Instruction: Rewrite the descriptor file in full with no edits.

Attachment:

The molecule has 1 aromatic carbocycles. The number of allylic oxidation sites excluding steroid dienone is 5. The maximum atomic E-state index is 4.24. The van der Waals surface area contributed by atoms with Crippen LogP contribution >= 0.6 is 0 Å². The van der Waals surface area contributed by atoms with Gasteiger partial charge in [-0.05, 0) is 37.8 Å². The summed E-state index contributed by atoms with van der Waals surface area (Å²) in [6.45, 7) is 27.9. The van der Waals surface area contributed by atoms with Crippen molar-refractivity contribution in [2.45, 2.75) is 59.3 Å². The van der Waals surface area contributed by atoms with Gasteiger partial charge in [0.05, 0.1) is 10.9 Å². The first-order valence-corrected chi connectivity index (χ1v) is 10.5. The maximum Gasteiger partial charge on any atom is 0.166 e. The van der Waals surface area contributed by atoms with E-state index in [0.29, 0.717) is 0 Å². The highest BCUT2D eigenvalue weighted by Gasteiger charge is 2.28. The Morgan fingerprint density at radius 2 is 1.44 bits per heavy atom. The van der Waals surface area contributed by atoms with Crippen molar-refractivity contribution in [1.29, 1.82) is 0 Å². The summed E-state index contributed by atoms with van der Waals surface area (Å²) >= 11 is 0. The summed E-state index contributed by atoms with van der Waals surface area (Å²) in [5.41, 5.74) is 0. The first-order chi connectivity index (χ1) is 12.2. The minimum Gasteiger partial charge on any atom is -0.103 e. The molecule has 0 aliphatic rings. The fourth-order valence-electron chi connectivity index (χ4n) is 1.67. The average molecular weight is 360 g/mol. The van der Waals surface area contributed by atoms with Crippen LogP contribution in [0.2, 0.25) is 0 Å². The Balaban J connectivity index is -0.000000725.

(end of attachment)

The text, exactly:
The molecule has 1 aromatic carbocycles. The number of allylic oxidation sites excluding steroid dienone is 5. The maximum atomic E-state index is 4.24. The van der Waals surface area contributed by atoms with Crippen LogP contribution >= 0.6 is 0 Å². The van der Waals surface area contributed by atoms with Gasteiger partial charge in [-0.05, 0) is 37.8 Å². The summed E-state index contributed by atoms with van der Waals surface area (Å²) in [6.45, 7) is 27.9. The van der Waals surface area contributed by atoms with Crippen molar-refractivity contribution in [2.45, 2.75) is 59.3 Å². The van der Waals surface area contributed by atoms with Gasteiger partial charge in [0.05, 0.1) is 10.9 Å². The first-order valence-corrected chi connectivity index (χ1v) is 10.5. The maximum Gasteiger partial charge on any atom is 0.166 e. The van der Waals surface area contributed by atoms with E-state index in [0.29, 0.717) is 0 Å². The highest BCUT2D eigenvalue weighted by Gasteiger charge is 2.28. The Morgan fingerprint density at radius 2 is 1.44 bits per heavy atom. The van der Waals surface area contributed by atoms with Crippen molar-refractivity contribution in [1.29, 1.82) is 0 Å². The summed E-state index contributed by atoms with van der Waals surface area (Å²) >= 11 is 0. The summed E-state index contributed by atoms with van der Waals surface area (Å²) in [5.41, 5.74) is 0. The first-order chi connectivity index (χ1) is 12.2. The minimum Gasteiger partial charge on any atom is -0.103 e. The molecule has 0 aliphatic rings. The fourth-order valence-electron chi connectivity index (χ4n) is 1.67. The average molecular weight is 360 g/mol. The van der Waals surface area contributed by atoms with Crippen LogP contribution in [0.2, 0.25) is 0 Å². The Balaban J connectivity index is -0.000000725.